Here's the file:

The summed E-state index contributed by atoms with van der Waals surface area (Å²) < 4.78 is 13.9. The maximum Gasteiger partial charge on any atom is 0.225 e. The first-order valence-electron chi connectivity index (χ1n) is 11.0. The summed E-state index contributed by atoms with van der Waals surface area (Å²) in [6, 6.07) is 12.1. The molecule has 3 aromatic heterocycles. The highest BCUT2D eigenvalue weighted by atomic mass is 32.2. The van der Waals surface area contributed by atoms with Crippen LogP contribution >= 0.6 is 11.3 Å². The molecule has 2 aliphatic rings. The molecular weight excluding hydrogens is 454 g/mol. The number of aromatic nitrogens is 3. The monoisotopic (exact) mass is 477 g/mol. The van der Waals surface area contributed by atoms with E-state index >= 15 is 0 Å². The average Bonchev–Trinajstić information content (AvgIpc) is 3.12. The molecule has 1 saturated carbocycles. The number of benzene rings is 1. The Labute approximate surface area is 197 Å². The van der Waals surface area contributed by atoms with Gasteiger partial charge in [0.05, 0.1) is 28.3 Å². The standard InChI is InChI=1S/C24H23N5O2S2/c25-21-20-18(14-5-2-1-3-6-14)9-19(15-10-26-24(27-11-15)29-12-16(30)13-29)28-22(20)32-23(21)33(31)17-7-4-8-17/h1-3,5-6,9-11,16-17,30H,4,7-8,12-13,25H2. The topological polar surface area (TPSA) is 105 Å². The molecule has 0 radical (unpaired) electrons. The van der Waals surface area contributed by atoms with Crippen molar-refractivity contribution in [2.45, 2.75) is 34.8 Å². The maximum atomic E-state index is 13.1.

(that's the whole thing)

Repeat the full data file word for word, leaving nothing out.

The summed E-state index contributed by atoms with van der Waals surface area (Å²) < 4.78 is 13.9. The maximum Gasteiger partial charge on any atom is 0.225 e. The first-order valence-electron chi connectivity index (χ1n) is 11.0. The summed E-state index contributed by atoms with van der Waals surface area (Å²) in [6, 6.07) is 12.1. The molecule has 3 aromatic heterocycles. The highest BCUT2D eigenvalue weighted by atomic mass is 32.2. The van der Waals surface area contributed by atoms with Crippen LogP contribution >= 0.6 is 11.3 Å². The molecule has 2 aliphatic rings. The molecular weight excluding hydrogens is 454 g/mol. The number of aromatic nitrogens is 3. The monoisotopic (exact) mass is 477 g/mol. The van der Waals surface area contributed by atoms with E-state index >= 15 is 0 Å². The average Bonchev–Trinajstić information content (AvgIpc) is 3.12. The molecule has 1 saturated carbocycles. The number of benzene rings is 1. The Labute approximate surface area is 197 Å². The van der Waals surface area contributed by atoms with Gasteiger partial charge in [0.05, 0.1) is 28.3 Å². The standard InChI is InChI=1S/C24H23N5O2S2/c25-21-20-18(14-5-2-1-3-6-14)9-19(15-10-26-24(27-11-15)29-12-16(30)13-29)28-22(20)32-23(21)33(31)17-7-4-8-17/h1-3,5-6,9-11,16-17,30H,4,7-8,12-13,25H2. The topological polar surface area (TPSA) is 105 Å². The molecule has 0 radical (unpaired) electrons. The van der Waals surface area contributed by atoms with Crippen molar-refractivity contribution in [2.45, 2.75) is 34.8 Å². The maximum atomic E-state index is 13.1.